Sir Andrew Mackenzie to become new UKRI chair

The Shell chairman will be responsible for progressing the government’s research and innovation agenda

Leading businessman and scientist Sir Andrew Mackenzie has been selected as business secretary Kwasi Kwarteng’s preferred candidate for the chair of UK Research and Innovation (UKRI).

Sir Andrew was chief executive of mining company BHP from 2013 to 2020 and is now company chair of oil and gas multinational Shell. He was elected as a fellow of the Royal Society in 2014, and last year was knighted for his services to business, science, technology, and Anglo-Australian relations. He was educated at the University of St Andrews and the University of Bristol and began his career as an academic geochemist.

Subject to a possible pre-appointment hearing by the House of Commons science and technology select committee, Sir Andrew is expected to take up his new post at UKRI this summer and will succeed outgoing chair, Sir John Kingman. He will work alongside UKRI chief executive Dame Ottoline Leyser and chief finance officer Siobhan Peters.

The Covid-19 pandemic has underscored our dependence on research and innovation – Sir Andrew Mackenzie

“Sir Andrew’s impressive track record at the top tier of business will offer UKRI the strong, commercially-minded leadership it needs to cement our position as a global science superpower,” said business secretary Kwasi Kwarteng. “I look forward to working closely with Sir Andrew as we unleash the firepower of UKRI to drive an innovation-led recovery across the United Kingdom.”

Sir Andrew Mackenzie said: “The Covid-19 pandemic has underscored our dependence on research and innovation, and the exceptional contribution the UK has made to solutions the world can embrace. Meanwhile we continue to address the enormous challenge of climate change which will define our generation and the world we leave for our children.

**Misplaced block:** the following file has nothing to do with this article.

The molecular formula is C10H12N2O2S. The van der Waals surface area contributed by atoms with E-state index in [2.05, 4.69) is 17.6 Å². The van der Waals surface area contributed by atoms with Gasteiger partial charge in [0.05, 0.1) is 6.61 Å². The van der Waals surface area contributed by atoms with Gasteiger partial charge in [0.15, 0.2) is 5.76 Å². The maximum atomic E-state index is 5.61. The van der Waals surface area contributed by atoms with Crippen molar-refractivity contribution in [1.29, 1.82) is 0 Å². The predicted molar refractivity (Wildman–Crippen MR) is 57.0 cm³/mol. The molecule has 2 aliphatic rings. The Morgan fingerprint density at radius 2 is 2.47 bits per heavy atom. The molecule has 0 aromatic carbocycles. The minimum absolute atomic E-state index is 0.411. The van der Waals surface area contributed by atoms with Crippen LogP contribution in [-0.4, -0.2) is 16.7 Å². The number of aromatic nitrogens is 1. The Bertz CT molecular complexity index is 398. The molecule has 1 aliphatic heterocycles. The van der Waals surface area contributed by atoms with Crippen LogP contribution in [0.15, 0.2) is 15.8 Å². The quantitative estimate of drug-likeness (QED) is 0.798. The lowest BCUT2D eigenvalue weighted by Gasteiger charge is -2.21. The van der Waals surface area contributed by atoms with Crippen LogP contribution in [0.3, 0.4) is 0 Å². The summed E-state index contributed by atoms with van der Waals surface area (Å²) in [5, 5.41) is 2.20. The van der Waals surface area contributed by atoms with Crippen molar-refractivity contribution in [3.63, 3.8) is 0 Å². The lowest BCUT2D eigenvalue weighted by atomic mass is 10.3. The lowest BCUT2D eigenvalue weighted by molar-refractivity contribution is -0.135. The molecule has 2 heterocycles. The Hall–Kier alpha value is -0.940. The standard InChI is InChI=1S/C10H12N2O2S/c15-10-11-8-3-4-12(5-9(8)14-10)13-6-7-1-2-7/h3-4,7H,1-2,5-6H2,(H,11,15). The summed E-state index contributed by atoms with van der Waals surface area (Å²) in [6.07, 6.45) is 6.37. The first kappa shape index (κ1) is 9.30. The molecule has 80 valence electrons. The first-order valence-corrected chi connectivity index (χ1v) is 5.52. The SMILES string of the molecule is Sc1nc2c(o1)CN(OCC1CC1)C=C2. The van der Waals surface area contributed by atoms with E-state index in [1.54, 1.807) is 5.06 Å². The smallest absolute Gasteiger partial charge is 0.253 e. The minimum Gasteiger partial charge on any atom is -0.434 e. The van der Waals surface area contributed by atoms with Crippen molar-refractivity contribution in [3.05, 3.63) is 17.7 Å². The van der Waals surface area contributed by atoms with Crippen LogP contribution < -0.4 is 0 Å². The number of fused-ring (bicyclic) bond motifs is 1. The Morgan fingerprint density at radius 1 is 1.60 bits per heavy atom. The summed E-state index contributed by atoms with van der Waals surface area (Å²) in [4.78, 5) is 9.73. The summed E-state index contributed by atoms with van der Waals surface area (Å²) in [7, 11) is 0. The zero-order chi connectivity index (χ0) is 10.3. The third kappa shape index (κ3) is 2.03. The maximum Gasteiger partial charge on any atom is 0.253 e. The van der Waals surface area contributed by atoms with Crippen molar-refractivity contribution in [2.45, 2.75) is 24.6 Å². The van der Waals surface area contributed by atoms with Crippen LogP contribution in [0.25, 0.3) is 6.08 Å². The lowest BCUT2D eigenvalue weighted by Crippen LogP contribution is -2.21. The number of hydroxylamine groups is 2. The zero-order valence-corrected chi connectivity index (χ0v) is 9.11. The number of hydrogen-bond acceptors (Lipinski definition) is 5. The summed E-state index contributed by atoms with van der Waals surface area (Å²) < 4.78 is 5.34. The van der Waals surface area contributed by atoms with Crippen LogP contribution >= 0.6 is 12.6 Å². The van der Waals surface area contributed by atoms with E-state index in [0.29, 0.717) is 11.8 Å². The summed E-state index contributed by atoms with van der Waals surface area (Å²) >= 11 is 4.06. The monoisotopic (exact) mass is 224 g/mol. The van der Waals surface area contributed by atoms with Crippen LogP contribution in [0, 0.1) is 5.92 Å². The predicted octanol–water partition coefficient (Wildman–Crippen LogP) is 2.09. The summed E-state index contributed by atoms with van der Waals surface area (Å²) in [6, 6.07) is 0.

“I am honoured to be offered the opportunity to help guide the work of UKRI and steward the extraordinary talent available in our universities, research institutions, charities, business and governments across the UK.”

This decision is like putting a tobacco industry magnate in charge of health research – Professor Keri Facer

In his new role at the UK’s primary public funding body for research and innovation, Sir Andrew will be responsible for “keeping the UK at the forefront of research and innovation to tackle the biggest industrial and societal challenges facing the world today and to help create the successful British companies of the future”. He will also help to oversee the organisation’s funding programmes and research infrastructure.

Sir Andrew’s background in fossil fuels has raised questions within the research community.

“It is strange that a fossil fuel magnate, with a long history in the extractive industries, would be chosen to head up the funding body responsible for the green innovation and research needed to address the great challenges facing the UK today,” said Keri Facer, a professor of educational and social futures at the University of Bristol, author of a Hepi report on higher education and climate change and, until 2020, Zennström Chair of Climate Change Leadership at The University of Uppsala, Sweden.

“This decision is like putting a tobacco industry magnate in charge of health research. It is almost as though the government doesn’t believe that climate change is happening. I look forward to seeing how the new chair will prioritise green innovation above business as usual.”

UKRI has a budget of £7.9 billion for the 2021/2022 financial year.


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